‘Brier Rose’ is another story of characters in suspended animation, where “the princess will return to an unchanged world” (Zipes 476). When the princess pricks her finger she and all inhabitants of the kingdom fall asleep. It is not just sleep but almost total inertia, and “[t]his…interruption in time has the strange advantage of the sleeper’s being able to take her whole world with her into the lapse” (Zipes 476). This is played with in different ways in ‘Revolutionary Girl Utena’ and ‘Asleep’. In the former, none of the characters are literally asleep, but they cannot move on from Ohtori Academy until they leave their childish ways behind. Images of eggs are used in frequently, as well as “various images of Anthy and Utena in coffins”, to show how the characters are stuck in their habits and unable to grow up because of it (Napier 174). In the final episode, Utena is unable to rescue Anthy from the coffin she is lying in. She cannot lie passively and expect to be saved. Ultimately, “Anthy has been galvanized by Utena’s actions and is now trying to take charge of her own life by leaving the academy” (Napier 175). It is a difficult thing to do, but once she has taken her fate into her own hands, her brother is powerless to stop her.

    ‘Asleep’ is the least like a fairy tale in that it is mostly focused on Terako’s internal world. Her character and its complexities are explored in depth. It is told in the third person, with details about the story revealed slowly throughout. ‘Brier Rose’ is only a few pages long, told in the first person. The narrative is linear and only the simplest emotions are described; the fairy is angry for being left out of the celebrations and the princess’ parents are scared for their daughter’s safety. These feeling are never elaborated on, and this, combined with its condensed style, gives it the oneiric style that Warner claims is typical of fairy tales. While it makes sense as a whole, when examined more closely, there are small details in the story that do not make sense, but are still accepted by the reader since that is the way fairy tales work. The queen is told she will have a child by a talking frog that appears in her bath, a bizarre scene that is never explained. Later, the thirteenth fairy is not invited to the celebration of the princess’ birth because there are not enough plates, and upon discovering this she becomes disproportionately angry. Both of these things could happen in a fairy tale, but never in real life. The characters’ unnatural behaviour matches the unnatural events. In comparison, ‘Asleep’ also has fantastical, dream-like moments, but is set in a more recognisably real world. Terako’s decision to sleep near-constantly may be strange, but in her situation it makes sense. This makes the moments when her dreams blur with reality, such as when the spirit of her boyfriend’s wife appears to her, all the more jarring.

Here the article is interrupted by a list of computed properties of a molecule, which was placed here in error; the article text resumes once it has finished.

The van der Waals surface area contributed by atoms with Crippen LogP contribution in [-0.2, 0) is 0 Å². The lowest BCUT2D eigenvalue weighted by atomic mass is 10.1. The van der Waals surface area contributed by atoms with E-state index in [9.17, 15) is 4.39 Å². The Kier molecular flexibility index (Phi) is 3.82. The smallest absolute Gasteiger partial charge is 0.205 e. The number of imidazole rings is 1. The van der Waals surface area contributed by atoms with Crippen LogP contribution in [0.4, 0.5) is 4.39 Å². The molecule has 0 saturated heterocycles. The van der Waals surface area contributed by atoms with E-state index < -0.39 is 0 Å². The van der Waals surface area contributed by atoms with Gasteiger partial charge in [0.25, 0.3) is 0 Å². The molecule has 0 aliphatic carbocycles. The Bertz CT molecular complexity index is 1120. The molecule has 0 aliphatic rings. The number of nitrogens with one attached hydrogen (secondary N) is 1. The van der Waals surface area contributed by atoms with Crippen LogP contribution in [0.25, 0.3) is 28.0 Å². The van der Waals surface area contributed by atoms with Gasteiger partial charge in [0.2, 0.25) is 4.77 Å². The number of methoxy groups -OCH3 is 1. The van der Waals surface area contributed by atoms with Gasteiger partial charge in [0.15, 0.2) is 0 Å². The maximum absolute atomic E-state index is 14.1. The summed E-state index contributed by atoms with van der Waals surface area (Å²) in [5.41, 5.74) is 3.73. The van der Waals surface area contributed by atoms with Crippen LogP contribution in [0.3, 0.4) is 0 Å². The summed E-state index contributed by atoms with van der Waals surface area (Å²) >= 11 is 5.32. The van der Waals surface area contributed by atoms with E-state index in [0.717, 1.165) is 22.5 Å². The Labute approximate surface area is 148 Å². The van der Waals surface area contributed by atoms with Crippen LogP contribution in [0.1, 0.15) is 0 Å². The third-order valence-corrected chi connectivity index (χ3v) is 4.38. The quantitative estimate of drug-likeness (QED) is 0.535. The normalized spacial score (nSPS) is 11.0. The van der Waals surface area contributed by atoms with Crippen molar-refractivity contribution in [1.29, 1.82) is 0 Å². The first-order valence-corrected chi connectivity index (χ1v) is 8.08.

Floral imagery is present in all three texts. The protagonist of ‘Brier Rose’ is named after a type of flower. After her and the rest of the kingdom fall asleep, the same flowers grow around it, preventing anyone from entering. Over the years, princes try to save her, but they cannot get through the overgrowth. While it is never fully explained, there does seem to be a symbolic connection between the princess and her namesake. There is also some ambiguity as to whether the role these flowers serve is malevolent or not. While they are part of a fairy’s curse, that curse was diluted by one of her sisters. The flowers could be acting as guardians of the princess and her people. They may keep princes from entering, but it is possible these princes did not possess the right qualities to pass through. After one hundred years – the amount of time Brier Rose had to stay asleep – another prince comes, and this one is allowed through the barrier. While he could simply have been in the right place at the right time, it is also possible that the roses judged him as more worthy than his predecessors.